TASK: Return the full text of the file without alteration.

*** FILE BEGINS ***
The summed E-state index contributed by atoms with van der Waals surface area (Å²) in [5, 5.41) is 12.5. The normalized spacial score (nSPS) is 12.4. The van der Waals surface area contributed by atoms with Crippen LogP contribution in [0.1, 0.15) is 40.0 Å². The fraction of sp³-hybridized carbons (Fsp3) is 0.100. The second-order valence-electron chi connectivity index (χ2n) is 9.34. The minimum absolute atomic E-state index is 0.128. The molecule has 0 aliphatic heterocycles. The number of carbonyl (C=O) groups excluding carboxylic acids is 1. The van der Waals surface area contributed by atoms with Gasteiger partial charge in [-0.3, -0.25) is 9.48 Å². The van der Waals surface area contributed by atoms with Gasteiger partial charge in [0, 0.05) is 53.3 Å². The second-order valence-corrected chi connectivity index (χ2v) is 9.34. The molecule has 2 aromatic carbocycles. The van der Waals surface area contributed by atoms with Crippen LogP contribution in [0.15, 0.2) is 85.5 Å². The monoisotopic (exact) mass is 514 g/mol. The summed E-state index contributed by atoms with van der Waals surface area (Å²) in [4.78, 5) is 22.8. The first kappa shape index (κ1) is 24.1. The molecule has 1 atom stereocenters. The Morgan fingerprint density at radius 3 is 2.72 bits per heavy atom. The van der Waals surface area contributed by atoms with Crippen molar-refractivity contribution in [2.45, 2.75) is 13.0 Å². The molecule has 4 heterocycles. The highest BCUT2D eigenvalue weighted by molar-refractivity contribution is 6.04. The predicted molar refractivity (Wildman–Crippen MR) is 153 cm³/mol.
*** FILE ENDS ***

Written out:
The summed E-state index contributed by atoms with van der Waals surface area (Å²) in [5, 5.41) is 12.5. The normalized spacial score (nSPS) is 12.4. The van der Waals surface area contributed by atoms with Crippen LogP contribution in [0.1, 0.15) is 40.0 Å². The fraction of sp³-hybridized carbons (Fsp3) is 0.100. The second-order valence-electron chi connectivity index (χ2n) is 9.34. The minimum absolute atomic E-state index is 0.128. The molecule has 0 aliphatic heterocycles. The number of carbonyl (C=O) groups excluding carboxylic acids is 1. The van der Waals surface area contributed by atoms with Gasteiger partial charge in [-0.3, -0.25) is 9.48 Å². The van der Waals surface area contributed by atoms with Gasteiger partial charge in [0, 0.05) is 53.3 Å². The second-order valence-corrected chi connectivity index (χ2v) is 9.34. The molecule has 2 aromatic carbocycles. The van der Waals surface area contributed by atoms with Crippen LogP contribution in [0.15, 0.2) is 85.5 Å². The monoisotopic (exact) mass is 514 g/mol. The summed E-state index contributed by atoms with van der Waals surface area (Å²) in [4.78, 5) is 22.8. The first kappa shape index (κ1) is 24.1. The molecule has 1 atom stereocenters. The Morgan fingerprint density at radius 3 is 2.72 bits per heavy atom. The van der Waals surface area contributed by atoms with Crippen molar-refractivity contribution in [2.45, 2.75) is 13.0 Å². The molecule has 4 heterocycles. The highest BCUT2D eigenvalue weighted by molar-refractivity contribution is 6.04. The predicted molar refractivity (Wildman–Crippen MR) is 153 cm³/mol.